Breadcrumbs

Flu Season

What are you doing to keep yourself healthy? Would you know if it was the flu or a simple cold? Here are some facts that may help you stay healthy this fall and winter season.

What is the flu?

The flu or influenza is a viral respiratory infection. It is not related to the virus that causes nausea, vomiting and diarrhea that people commonly call the ‘stomach flu’. The virus comes in three types: influenza A, B and C.

Influenza C is less serious and only causes simple cold like symptoms. Types A and B are capable of causing more serious illnesses. Both influenza A and B change their RNA structure frequently, creating new forms of the virus yearly. Without previous exposure to the virus we arenít able to develop immunity to it, so each year the new viruses have the ability to make large numbers of people ill. New flu vaccine must be manufactured each year to protect against the new strains of virus. This is why you need to get a flu shot each year.

Influenza strikes more commonly in the fall and winter months. It is spread by coughing and sneezing, which allows the virus to become airborne. It is then inhaled by anyone near it. It can also be spread by contaminated surfaces such as: counter tops, pens, pencils, door handles, telephones, eating utensils, and even handshakes.

How can I prevent it?

There are many things that you can do to prevent getting the flu. First of all we recommend a flu shot. This is especially important for people over 50 years old and those who have a chronic health problems or a weakened immune system. The flu shot helps protect against the most deadly forms of influenza or the strains that can cause more complications such as pneumonia or encephalitis (inflammation of the brain). The best time of year to get the flu shot is in late October or November before flu season hits. This allows your body time to produce antibodies against the strain of flu you have just been vaccinated against.

Other things that you can do to decrease your risk from getting the flu:

  • Wash your hands frequently, and keep them away from your mouth, nose and eyes after you have touched something that may be contaminated with germs.
  • Clean countertops and other surfaces with an antibacterial solution.
  • Keep your distance from people who are sick.
  • Sit in well-ventilated areas or open windows to air out your home.
  • Do not share eating utensils or drinking glasses with someone who is sick.
  • Do not keep toothbrushes next to each other, clean the toothbrush holder often and dispose of your toothbrush after you have been sick.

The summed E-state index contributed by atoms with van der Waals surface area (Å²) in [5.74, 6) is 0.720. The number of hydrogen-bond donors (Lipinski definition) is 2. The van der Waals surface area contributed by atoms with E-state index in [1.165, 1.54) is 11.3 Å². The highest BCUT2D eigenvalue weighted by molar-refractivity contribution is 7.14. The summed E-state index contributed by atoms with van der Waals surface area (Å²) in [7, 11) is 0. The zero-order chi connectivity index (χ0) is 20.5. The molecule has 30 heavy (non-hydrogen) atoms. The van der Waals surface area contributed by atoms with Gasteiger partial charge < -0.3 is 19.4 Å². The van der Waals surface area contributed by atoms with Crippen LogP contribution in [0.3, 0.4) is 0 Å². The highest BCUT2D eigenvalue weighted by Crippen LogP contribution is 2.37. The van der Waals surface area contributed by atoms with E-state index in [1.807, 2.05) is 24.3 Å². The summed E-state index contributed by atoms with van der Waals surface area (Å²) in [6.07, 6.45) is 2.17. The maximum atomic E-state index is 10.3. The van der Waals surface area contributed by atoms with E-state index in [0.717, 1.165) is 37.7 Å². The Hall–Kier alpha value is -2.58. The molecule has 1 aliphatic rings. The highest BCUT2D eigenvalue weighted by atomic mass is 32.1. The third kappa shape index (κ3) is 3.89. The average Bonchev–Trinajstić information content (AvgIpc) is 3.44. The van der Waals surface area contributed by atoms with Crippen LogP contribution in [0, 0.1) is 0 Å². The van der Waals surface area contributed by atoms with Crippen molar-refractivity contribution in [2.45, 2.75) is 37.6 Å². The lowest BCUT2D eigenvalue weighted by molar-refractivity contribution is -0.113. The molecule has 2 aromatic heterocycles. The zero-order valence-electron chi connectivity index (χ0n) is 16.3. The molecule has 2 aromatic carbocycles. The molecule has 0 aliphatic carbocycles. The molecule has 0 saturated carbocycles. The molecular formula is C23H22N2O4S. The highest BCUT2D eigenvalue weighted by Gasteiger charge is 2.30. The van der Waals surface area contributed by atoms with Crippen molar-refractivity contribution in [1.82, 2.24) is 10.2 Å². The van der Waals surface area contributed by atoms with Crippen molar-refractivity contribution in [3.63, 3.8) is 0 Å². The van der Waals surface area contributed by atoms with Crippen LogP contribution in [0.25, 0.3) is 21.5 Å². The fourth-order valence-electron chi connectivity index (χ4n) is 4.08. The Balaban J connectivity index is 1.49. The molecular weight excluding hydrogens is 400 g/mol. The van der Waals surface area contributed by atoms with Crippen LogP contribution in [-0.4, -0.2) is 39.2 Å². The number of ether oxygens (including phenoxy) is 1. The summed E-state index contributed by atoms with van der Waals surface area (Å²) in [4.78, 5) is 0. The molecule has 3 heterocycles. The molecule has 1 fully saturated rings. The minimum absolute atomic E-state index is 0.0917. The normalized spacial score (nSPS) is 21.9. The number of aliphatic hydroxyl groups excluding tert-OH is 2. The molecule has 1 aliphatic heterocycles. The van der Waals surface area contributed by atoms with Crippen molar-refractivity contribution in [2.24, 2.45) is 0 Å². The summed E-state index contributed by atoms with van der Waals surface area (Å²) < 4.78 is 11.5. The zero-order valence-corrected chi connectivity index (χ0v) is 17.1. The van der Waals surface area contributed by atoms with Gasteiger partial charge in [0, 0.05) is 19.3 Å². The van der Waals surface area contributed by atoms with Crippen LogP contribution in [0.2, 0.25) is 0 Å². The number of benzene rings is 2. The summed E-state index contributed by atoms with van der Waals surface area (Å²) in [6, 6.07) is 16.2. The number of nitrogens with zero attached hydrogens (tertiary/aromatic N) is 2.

• Lead a healthy lifestyle: drink plenty of water, less caffeine, do not smoke or expose yourself to second hand smoke, eat well balanced meals, and exercise.

Can antibiotics cure the flu?

No. Influenza is a virus and antibiotics are not effective against viruses, only bacterial infections. People who are at high risk for developing complications from the flu may be put on antiviral mediation, which must be taken within the first 48 hours of symptoms. These antiviral medications reduce the duration of symptoms and fever by about 24 hours on average.

How do I treat the flu?

If your symptoms are flu like (see chart below) treatment includes: stay at home and rest; cover your mouth if you sneeze or cough, then wash your hands frequently; drink lots of water and juices to prevent dehydration from the fever; take Tylenol (Acetaminophen) as directed on the bottle for fever if not contraindicated. Never give aspirin to a child under 12 years old with a viral infection. A serious reaction known as Reyeís syndrome can occur.

You are contagious for the first 3-4 days after your symptoms appear, so stay at home and don’t expose others. Call your nurse practitioner or physician if your symptoms worsen, or if you have: shortness of breath, or fever greater than or equal to 103.0 °F even with treatment with Tylenol (Acetaminophen). The flu can be a serious illness if complications occur such as pneumonia or encephalitis. A healthy adult or child may be bedridden for 3-5 days, but full recovery occurs. The cough and fatigue may continue to last for 3-4 weeks.

Symptoms Common Cold Influenza (Flu)

  • Onset Gradual onset of symptoms Sudden onset of symptoms
  • Fever RARE Characteristic High (102-104°F) lasting 3-4 days.
  • General Aches & Pains Slight Usual; often severe
  • Headache Rare Prominent
  • Cough Hacking Dry (non-productive); can become severe
  • Chest discomfort Mild to moderate Common often severe
  • Fatigue, Weakness Very mild Can last up to 2 to 3 weeks
  • Stuffy nose Common Sometimes
  • Sneezing Usual Sometimes
  • Sore Throat Common Sometimes
  • Extreme Exhaustion Never Early and severe

The flu shot is available at UIS Health Services. Call us for more information at 217-206-6676.